Regardless of their reading ability, every first-grader at Paul Norton Elementary School in Bettendorf gets some special attention when it comes to developing reading skills.
The school's three first-grade teachers, Kimberly Lewis, Laura Milburn and Kellie Smart, along with academic interventionist Jennifer Saxon, each lead one of four groups of first-graders who have been divided up based on their reading ability. They work with them on developing their skills for 30 minutes a day, designated "Smart Time."
The students who are ahead of their peers in reading ability are given independent reading development activities.
Principal Julie Trepa said it is important that students continue to be challenged to improve their reading skills, no matter how well they read.
"We need to make sure we are taking them wherever they are and stretching them," she said.
All Bettendorf schools are required to have a data-based reading program as part of the district's efforts to comply with the statewide Response to Intervention initiative, which encourages schools to use data from initial testing and frequent monitoring of students' progress to develop curriculum.
The program at Paul Norton is in its first year. Trepa said regularly collecting data on students' skills not only allows teachers to address the specific needs of children, it allows them to identify patterns of skills students as a group are lacking and to adjust the curriculum at lower grade levels to address the issue.
Milburn said early intervention is key to keeping a child on track and reading at grade level.
"We can't wait for them to fail to do something," she said.
During a recent class, Smart worked with a small group of students who were given an assortment of paper circles — red circles marked with vowels and blue circles marked with consonants.
They use the circles to spell out and sound out words.
"Sssssss-aaaaaaa-tttttttt," the students say.
In her own classroom, Lewis has handed a group of students a worksheet and instructed them to highlight "s-blend" words, such as "scarf," "small" or "snap."
In various nooks and crannies of both classrooms, other children read independently.
Jefferson-Edison Elementary School in Davenport uses a similar program that divides students into small groups based on their ability and gives them specialized instruction.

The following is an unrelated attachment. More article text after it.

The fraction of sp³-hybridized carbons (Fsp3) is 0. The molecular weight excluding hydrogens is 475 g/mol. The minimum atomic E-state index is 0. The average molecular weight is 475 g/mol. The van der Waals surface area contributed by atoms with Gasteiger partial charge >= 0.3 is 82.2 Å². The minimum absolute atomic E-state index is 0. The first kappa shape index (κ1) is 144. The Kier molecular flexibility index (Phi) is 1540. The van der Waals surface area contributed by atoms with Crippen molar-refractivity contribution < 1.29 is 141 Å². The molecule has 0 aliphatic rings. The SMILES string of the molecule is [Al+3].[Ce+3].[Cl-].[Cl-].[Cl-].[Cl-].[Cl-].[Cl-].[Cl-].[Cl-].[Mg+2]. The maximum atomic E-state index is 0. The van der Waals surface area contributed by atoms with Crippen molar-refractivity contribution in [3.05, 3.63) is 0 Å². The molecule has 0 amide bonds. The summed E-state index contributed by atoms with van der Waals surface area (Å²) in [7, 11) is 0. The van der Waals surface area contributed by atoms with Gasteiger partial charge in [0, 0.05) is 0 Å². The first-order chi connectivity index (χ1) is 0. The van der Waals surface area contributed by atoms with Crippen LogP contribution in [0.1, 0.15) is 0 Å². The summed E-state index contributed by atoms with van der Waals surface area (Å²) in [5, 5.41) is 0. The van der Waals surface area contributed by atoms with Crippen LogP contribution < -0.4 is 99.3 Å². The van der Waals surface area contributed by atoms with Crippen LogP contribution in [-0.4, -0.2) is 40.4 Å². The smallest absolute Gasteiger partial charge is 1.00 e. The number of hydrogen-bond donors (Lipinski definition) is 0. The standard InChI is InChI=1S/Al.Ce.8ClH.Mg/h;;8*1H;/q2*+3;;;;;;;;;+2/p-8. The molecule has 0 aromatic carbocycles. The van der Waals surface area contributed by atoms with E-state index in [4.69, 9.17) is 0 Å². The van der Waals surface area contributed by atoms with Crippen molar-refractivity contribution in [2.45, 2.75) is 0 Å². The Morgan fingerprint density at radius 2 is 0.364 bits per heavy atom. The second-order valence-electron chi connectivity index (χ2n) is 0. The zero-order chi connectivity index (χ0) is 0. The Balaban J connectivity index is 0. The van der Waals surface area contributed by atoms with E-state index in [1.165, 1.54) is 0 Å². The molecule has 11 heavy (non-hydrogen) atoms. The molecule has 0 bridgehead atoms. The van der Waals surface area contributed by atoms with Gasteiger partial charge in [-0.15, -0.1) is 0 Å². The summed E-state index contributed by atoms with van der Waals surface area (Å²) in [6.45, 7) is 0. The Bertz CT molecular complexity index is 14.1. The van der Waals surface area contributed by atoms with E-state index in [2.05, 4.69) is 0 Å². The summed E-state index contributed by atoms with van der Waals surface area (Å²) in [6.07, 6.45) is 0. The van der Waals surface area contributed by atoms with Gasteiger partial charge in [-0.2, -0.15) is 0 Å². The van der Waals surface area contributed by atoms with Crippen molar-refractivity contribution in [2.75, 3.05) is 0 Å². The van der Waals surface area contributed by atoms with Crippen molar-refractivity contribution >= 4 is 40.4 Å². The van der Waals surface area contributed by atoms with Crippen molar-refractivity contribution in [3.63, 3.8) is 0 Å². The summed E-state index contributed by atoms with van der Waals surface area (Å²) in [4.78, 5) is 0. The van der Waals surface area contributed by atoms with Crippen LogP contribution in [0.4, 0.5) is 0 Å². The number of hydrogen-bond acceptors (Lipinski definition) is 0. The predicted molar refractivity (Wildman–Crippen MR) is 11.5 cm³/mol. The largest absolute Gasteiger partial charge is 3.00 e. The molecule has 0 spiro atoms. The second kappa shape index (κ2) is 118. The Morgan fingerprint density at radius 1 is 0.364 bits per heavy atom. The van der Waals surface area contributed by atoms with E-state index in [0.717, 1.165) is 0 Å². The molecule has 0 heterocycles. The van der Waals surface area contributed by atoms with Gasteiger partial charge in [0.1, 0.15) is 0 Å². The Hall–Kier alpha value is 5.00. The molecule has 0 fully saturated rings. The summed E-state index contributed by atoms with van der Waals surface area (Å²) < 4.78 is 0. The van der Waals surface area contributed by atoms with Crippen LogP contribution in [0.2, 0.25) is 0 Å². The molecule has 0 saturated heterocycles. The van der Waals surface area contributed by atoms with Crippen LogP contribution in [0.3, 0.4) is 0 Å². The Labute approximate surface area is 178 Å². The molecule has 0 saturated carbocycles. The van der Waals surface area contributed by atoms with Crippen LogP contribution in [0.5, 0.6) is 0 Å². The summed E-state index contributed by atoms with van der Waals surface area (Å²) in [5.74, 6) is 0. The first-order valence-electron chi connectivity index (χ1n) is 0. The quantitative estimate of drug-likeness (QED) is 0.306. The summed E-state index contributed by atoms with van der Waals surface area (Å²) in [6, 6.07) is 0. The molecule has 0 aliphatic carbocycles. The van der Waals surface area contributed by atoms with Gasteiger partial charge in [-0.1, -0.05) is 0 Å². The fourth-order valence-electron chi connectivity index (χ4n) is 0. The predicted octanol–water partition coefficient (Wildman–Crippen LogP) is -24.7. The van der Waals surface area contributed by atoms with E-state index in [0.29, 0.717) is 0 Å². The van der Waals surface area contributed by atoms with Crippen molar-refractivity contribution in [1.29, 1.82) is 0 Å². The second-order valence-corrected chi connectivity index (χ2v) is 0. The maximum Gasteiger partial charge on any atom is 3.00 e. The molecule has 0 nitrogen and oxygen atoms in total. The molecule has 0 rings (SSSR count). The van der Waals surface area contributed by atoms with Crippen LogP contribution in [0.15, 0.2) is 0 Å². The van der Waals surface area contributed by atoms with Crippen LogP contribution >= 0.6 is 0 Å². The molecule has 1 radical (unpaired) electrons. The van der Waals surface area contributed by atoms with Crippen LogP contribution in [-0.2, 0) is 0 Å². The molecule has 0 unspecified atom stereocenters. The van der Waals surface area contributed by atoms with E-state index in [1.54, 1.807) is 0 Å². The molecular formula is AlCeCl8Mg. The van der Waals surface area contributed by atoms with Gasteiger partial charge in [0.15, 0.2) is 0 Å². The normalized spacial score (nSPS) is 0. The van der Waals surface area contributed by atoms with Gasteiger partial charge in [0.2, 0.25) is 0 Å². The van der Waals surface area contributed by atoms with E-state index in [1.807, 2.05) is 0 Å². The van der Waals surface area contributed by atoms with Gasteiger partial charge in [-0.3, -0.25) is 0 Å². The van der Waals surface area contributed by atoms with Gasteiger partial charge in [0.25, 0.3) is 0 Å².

Principal Christie Pitts said the school monitors their progress closely. Children have access to their own progress reports, which allows them to set goals and monitor their own progress toward reaching them.
Groups can sometimes include students from a different grade level, depending on their ability, said Toni Wilson, the school's literacy coordinator.
The school will be getting additional help next year thanks to its selection as part of the Iowa Reading Corps program sponsored by the United Ways of Iowa.
Jefferson-Edison was one of 11 Iowa schools selected for the program. During the next school year, two AmeriCorps workers will be at the school full time, assisting students with reading skills.
The program is funded in part with $24,200 in matching funds from the United Way of the Quad-Cities Area's Community Action Plan Fund.
The fund also is providing $20,000 to help fund summer enrichment programs in the Quad-Cities to bring teachers to local summer programs to provide an educational element and help minimize summer learning loss.
Although the school has programs in place to assist students with their learning, Wilson said parents also play a key role in developing their children's reading skills, and work done at home doesn't have to be complicated or expensive.
"You don't have to go out and buy things," Wilson said. "There are simple things you can do at home."
The most basic thing parents can do to help develop their child's reading skills is to read with them. Tami Stineman, whose daughter, Kaitlyn is a first-grader at Paul Norton in Bettendorf, said she was an avid reader as a child, a trait Kaitlyn has developed, too.
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"I'm lucky in that area," she said.
Bernie Carmack, a kindergarten teacher at Longfellow Liberal Arts School in Rock Island, does group reading activities with her students before dividing them up into smaller, guided reading groups.
Jessica Baids, a clinical studies student at Augustana College, is reading the book “Where’s Baby Tom?” to several students. She then asks the kids to draw pictures of some of the places Baby Tom is hiding in his house.
Seven-year-old Ade’an Lear draws a picture of an attic, where the baby was hiding.
Orion Bullock, 5, draws a picture of a garden, where Baby Tom was picking flowers.
In another small group, students are working on family words, such as “up” and “ot.” The kids then shake sand-filled plastic bottles to find words within those word families. The kids then write the words down on lined paper.
Another group works with literacy applications on iPads.
Carmack said the small groups are important, as they provide more individual attention to students who are more proficient than others and need an extra challenge and to students who need extra help.
“I really feel like we’re building that foundation for success in reading,” she said. “We’re essentially doing reading all day long, because even when you’re studying science and social studies, especially at this age, we’re incorporating and using a lot of related terms.”
Carmack said she’s seen big growth in her students.
“They’re all readers, they’re all writers now,” she said.
The staff at Longfellow also encourages parental involvement by hosting a “Learning and Family Fun Night,” where parents are given tips and resources on how to help their children at home, Carmack said.
Carmack said she sends students home with a “literacy bag” every week to encourage outside reading.